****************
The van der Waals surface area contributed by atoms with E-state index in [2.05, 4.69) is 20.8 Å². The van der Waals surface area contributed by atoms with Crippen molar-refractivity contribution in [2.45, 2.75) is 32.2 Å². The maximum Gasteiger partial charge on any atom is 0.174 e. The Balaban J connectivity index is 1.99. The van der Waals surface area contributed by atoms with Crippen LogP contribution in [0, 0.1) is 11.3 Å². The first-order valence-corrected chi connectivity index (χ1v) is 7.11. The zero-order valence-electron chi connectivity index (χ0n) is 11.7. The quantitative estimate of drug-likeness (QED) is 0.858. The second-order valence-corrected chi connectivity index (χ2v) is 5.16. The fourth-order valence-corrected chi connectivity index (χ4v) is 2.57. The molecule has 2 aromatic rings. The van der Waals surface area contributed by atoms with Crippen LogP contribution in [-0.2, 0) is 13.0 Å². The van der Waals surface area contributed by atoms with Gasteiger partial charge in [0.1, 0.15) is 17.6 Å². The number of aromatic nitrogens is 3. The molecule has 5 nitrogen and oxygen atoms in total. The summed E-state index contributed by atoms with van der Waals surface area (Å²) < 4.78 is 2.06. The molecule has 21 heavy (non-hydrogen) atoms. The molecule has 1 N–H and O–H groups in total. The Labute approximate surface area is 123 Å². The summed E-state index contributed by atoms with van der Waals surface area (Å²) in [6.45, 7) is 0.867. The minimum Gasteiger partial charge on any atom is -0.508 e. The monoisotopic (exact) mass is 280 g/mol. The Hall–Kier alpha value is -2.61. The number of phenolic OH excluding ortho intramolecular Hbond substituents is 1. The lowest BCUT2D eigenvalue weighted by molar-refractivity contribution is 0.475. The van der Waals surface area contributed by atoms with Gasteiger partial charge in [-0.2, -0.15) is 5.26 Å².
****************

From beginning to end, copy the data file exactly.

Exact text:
The van der Waals surface area contributed by atoms with E-state index in [2.05, 4.69) is 20.8 Å². The van der Waals surface area contributed by atoms with Crippen molar-refractivity contribution in [2.45, 2.75) is 32.2 Å². The maximum Gasteiger partial charge on any atom is 0.174 e. The Balaban J connectivity index is 1.99. The van der Waals surface area contributed by atoms with Crippen LogP contribution in [0, 0.1) is 11.3 Å². The first-order valence-corrected chi connectivity index (χ1v) is 7.11. The zero-order valence-electron chi connectivity index (χ0n) is 11.7. The quantitative estimate of drug-likeness (QED) is 0.858. The second-order valence-corrected chi connectivity index (χ2v) is 5.16. The fourth-order valence-corrected chi connectivity index (χ4v) is 2.57. The molecule has 2 aromatic rings. The van der Waals surface area contributed by atoms with Crippen LogP contribution in [-0.2, 0) is 13.0 Å². The van der Waals surface area contributed by atoms with Gasteiger partial charge in [0.1, 0.15) is 17.6 Å². The number of aromatic nitrogens is 3. The molecule has 5 nitrogen and oxygen atoms in total. The summed E-state index contributed by atoms with van der Waals surface area (Å²) < 4.78 is 2.06. The molecule has 21 heavy (non-hydrogen) atoms. The molecule has 1 N–H and O–H groups in total. The Labute approximate surface area is 123 Å². The summed E-state index contributed by atoms with van der Waals surface area (Å²) in [6.45, 7) is 0.867. The minimum Gasteiger partial charge on any atom is -0.508 e. The monoisotopic (exact) mass is 280 g/mol. The Hall–Kier alpha value is -2.61. The number of phenolic OH excluding ortho intramolecular Hbond substituents is 1. The lowest BCUT2D eigenvalue weighted by molar-refractivity contribution is 0.475. The van der Waals surface area contributed by atoms with Gasteiger partial charge in [-0.2, -0.15) is 5.26 Å².